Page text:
Asthma carves $82 billion out of US economy every year

pharmafile | January 15, 2018 | News story | Manufacturing and Production, Medical Communications asthma, biotech, drugs, pharma, pharmaceutical 

A study created by researchers at the Centers for Disease Control and Prevention has estimated that asthma is costing the US economy $81.9 billion each year.

The findings were an extrapolation from close to 214,000 respondents over a six-year period, within with which 10,237 individuals were identified as being treated for asthma.

Asthma sufferers were identified by having at least one medical encounter for asthma or filling in a prescription for asthma medicine once a year.

“The cost of asthma is one of the most important measures of the burden of the disease,” said Tursynbek Nurmagambetov, lead study author and Health Economist at the Centers for Disease Control and Prevention. “Cost studies can influence health policy decisions and help decision makers understand the scale, seriousness and implications of asthma, so that resources can be identified to improve disease management and reduce the burden of asthma.”

In this cost study, the dollars began to mount rapidly as the cross section of sufferers was applied to the general population.

In total, it estimated that there approximately 15.4 million living in the US with asthma. The largest drivers of cost were the numbers of death due to the condition, with asthma-related mortality costing the economy $29 billion each year.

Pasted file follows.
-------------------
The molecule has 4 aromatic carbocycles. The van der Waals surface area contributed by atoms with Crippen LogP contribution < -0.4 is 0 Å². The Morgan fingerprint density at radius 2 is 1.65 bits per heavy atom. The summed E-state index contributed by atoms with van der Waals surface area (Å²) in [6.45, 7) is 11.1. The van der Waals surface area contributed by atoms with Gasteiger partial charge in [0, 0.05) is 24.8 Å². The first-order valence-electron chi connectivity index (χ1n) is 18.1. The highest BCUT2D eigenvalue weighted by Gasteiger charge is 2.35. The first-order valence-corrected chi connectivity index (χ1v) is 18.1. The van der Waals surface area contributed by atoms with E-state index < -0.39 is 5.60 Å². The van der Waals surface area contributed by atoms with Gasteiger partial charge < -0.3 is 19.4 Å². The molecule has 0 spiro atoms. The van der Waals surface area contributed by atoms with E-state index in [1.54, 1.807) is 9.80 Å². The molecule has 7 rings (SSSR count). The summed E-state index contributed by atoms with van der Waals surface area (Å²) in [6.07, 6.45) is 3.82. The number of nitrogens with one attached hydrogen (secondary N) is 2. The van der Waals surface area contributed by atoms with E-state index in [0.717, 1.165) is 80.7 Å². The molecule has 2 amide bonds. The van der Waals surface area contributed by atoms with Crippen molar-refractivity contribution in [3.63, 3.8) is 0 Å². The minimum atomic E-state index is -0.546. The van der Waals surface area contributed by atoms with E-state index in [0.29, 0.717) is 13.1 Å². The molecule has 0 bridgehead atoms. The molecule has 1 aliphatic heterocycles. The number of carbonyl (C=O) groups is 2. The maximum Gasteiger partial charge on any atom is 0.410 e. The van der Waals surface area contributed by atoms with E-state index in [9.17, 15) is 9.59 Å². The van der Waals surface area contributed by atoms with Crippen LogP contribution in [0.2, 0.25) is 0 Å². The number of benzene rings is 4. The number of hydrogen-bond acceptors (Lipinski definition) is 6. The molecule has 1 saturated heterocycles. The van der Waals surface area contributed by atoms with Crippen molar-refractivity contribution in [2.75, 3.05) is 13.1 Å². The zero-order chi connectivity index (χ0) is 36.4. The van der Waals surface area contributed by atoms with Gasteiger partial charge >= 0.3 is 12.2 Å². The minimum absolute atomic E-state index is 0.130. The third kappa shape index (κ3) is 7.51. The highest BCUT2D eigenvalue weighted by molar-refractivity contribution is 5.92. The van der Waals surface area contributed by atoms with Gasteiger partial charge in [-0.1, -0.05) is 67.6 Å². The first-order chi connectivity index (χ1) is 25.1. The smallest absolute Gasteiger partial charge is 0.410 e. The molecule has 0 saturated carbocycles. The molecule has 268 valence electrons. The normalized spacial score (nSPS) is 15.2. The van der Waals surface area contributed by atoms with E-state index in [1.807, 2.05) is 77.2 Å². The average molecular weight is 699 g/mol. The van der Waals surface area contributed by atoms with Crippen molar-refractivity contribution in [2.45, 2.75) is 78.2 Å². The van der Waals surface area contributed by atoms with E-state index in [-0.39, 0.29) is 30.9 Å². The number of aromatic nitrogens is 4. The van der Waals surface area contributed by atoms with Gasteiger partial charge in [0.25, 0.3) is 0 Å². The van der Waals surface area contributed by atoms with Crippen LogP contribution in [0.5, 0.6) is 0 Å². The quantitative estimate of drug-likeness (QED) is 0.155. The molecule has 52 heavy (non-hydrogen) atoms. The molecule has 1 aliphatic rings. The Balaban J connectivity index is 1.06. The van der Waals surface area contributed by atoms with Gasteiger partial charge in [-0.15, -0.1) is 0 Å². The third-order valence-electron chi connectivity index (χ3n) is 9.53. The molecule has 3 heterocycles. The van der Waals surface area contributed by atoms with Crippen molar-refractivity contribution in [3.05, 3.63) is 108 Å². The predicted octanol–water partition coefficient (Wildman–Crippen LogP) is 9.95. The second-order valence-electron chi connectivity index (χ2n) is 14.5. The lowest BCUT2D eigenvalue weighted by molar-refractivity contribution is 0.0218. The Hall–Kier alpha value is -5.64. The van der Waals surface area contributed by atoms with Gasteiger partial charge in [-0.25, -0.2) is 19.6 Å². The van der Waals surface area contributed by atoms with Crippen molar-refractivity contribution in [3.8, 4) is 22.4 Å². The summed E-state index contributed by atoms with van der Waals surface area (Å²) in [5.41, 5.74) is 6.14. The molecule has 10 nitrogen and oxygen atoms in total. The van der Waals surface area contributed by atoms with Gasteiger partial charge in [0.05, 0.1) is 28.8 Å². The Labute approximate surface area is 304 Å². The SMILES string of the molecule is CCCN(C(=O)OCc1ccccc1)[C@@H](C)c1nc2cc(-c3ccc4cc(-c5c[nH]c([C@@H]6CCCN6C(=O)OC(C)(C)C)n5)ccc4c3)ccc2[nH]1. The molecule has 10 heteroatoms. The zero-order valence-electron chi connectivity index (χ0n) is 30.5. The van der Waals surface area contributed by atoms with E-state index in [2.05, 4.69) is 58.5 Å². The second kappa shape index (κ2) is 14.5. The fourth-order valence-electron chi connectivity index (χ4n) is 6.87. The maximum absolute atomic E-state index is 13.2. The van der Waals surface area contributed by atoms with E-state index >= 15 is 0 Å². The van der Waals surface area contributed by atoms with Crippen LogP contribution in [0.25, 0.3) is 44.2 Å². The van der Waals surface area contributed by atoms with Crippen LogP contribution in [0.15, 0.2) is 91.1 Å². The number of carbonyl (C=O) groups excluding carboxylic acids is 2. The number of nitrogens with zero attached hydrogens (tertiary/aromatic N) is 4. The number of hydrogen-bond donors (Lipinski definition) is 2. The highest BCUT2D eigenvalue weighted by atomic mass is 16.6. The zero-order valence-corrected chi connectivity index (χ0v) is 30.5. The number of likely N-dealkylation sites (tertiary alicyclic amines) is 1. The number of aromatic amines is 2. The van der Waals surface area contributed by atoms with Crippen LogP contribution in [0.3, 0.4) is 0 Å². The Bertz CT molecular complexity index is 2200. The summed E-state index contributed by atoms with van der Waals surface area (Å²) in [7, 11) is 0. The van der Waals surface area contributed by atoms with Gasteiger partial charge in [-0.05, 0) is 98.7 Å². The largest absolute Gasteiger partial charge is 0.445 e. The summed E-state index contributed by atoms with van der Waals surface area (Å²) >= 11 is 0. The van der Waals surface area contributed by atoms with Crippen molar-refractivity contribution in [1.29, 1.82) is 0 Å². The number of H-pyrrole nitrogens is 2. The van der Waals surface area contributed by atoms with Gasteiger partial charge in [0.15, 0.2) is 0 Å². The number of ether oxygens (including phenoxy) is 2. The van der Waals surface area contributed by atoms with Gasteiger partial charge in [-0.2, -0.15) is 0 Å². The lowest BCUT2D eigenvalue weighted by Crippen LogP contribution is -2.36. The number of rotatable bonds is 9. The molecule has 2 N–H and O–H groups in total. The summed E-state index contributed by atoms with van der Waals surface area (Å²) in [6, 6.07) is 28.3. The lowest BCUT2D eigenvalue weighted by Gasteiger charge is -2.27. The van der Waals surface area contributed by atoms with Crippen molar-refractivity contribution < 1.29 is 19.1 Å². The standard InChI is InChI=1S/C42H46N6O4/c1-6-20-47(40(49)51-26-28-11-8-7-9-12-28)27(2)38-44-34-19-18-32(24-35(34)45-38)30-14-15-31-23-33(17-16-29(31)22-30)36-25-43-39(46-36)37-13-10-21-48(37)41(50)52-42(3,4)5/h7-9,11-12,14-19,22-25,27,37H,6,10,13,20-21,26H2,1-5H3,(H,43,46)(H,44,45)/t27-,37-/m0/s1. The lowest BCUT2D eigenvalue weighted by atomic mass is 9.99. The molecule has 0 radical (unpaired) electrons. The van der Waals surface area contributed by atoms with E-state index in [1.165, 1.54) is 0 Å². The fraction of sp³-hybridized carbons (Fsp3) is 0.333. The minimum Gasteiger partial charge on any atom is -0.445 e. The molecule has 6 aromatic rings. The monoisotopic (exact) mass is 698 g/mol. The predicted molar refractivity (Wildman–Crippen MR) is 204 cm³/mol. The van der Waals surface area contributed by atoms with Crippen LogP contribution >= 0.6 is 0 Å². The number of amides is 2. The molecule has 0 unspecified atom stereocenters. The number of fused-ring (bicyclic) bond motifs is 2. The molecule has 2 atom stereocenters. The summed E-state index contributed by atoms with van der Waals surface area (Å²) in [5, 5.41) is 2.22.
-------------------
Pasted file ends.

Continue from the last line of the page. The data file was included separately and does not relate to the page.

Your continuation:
The annual cost per-person was estimated as an average annual cost of $3,266, spent on prescription, office visits, hospitalisations and emergency room care.

Another big factor was the estimated $3 billion lost each year when both school children and workers are unable to attend due to asthma.

The researchers warned that the cost is likely far higher than the total estimation of $81.9 billion, as their study did not take into account those with undiagnosed asthma and did not include non-medical costs associated with the condition.

“The findings of the paper highlight the critical need to support and further strengthen asthma control strategies,” Nurmagambetov said. “CDC’s National Asthma Control Program was founded in 1999 to help reduce the burden of asthma in the US. In order to reduce asthma-related ER visits, hospitalisations, absenteeism and mortality, we need to support guidelines-based care, expand self-management education and reduce environmental asthma triggers at homes.”

Ben Hargreaves

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